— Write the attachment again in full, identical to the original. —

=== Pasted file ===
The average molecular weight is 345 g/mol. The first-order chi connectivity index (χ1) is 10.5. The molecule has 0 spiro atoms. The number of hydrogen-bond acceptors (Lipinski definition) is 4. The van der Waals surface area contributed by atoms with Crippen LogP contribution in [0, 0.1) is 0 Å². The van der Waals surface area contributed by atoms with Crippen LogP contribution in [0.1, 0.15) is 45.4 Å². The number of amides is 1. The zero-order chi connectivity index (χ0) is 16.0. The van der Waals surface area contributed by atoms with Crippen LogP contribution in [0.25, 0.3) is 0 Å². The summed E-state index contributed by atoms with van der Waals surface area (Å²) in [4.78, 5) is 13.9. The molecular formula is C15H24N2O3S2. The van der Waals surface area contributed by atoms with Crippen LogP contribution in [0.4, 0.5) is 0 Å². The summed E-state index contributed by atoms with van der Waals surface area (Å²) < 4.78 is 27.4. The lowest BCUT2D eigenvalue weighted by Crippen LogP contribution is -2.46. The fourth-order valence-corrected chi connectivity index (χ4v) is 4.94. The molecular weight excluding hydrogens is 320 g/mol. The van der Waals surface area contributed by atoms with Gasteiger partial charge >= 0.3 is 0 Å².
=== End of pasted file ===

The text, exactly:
The average molecular weight is 345 g/mol. The first-order chi connectivity index (χ1) is 10.5. The molecule has 0 spiro atoms. The number of hydrogen-bond acceptors (Lipinski definition) is 4. The van der Waals surface area contributed by atoms with Crippen LogP contribution in [0, 0.1) is 0 Å². The van der Waals surface area contributed by atoms with Crippen LogP contribution in [0.1, 0.15) is 45.4 Å². The number of amides is 1. The zero-order chi connectivity index (χ0) is 16.0. The van der Waals surface area contributed by atoms with Crippen LogP contribution in [0.25, 0.3) is 0 Å². The summed E-state index contributed by atoms with van der Waals surface area (Å²) in [4.78, 5) is 13.9. The molecular formula is C15H24N2O3S2. The van der Waals surface area contributed by atoms with Crippen LogP contribution in [0.4, 0.5) is 0 Å². The summed E-state index contributed by atoms with van der Waals surface area (Å²) < 4.78 is 27.4. The lowest BCUT2D eigenvalue weighted by Crippen LogP contribution is -2.46. The fourth-order valence-corrected chi connectivity index (χ4v) is 4.94. The molecular weight excluding hydrogens is 320 g/mol. The van der Waals surface area contributed by atoms with Gasteiger partial charge >= 0.3 is 0 Å².